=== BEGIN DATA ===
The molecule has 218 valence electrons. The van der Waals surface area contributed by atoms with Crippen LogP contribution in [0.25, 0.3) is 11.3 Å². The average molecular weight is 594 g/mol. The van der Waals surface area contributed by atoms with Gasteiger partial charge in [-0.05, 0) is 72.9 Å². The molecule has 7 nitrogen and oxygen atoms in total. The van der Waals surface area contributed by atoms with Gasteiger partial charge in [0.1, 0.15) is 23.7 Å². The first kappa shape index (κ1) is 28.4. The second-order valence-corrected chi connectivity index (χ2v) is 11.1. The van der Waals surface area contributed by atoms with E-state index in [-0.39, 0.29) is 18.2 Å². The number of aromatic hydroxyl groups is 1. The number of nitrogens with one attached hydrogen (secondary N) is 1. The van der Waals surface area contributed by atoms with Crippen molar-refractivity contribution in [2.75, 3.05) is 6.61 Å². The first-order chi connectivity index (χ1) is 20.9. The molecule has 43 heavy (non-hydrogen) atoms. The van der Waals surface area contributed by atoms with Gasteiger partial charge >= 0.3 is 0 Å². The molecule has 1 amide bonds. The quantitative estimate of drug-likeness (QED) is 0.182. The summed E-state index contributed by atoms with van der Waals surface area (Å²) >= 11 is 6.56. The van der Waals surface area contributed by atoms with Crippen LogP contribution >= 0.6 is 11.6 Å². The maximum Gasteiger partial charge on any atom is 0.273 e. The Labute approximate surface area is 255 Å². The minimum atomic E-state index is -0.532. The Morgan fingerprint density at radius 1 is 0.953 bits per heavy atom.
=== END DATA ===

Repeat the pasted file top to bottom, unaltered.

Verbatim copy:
The molecule has 218 valence electrons. The van der Waals surface area contributed by atoms with Crippen LogP contribution in [0.25, 0.3) is 11.3 Å². The average molecular weight is 594 g/mol. The van der Waals surface area contributed by atoms with Gasteiger partial charge in [-0.05, 0) is 72.9 Å². The molecule has 7 nitrogen and oxygen atoms in total. The van der Waals surface area contributed by atoms with Gasteiger partial charge in [0.1, 0.15) is 23.7 Å². The first kappa shape index (κ1) is 28.4. The second-order valence-corrected chi connectivity index (χ2v) is 11.1. The van der Waals surface area contributed by atoms with E-state index in [-0.39, 0.29) is 18.2 Å². The number of aromatic hydroxyl groups is 1. The number of nitrogens with one attached hydrogen (secondary N) is 1. The van der Waals surface area contributed by atoms with Crippen molar-refractivity contribution in [2.75, 3.05) is 6.61 Å². The first-order chi connectivity index (χ1) is 20.9. The molecule has 43 heavy (non-hydrogen) atoms. The van der Waals surface area contributed by atoms with Gasteiger partial charge >= 0.3 is 0 Å². The molecule has 1 amide bonds. The quantitative estimate of drug-likeness (QED) is 0.182. The summed E-state index contributed by atoms with van der Waals surface area (Å²) >= 11 is 6.56. The van der Waals surface area contributed by atoms with Crippen LogP contribution >= 0.6 is 11.6 Å². The maximum Gasteiger partial charge on any atom is 0.273 e. The Labute approximate surface area is 255 Å². The minimum atomic E-state index is -0.532. The Morgan fingerprint density at radius 1 is 0.953 bits per heavy atom.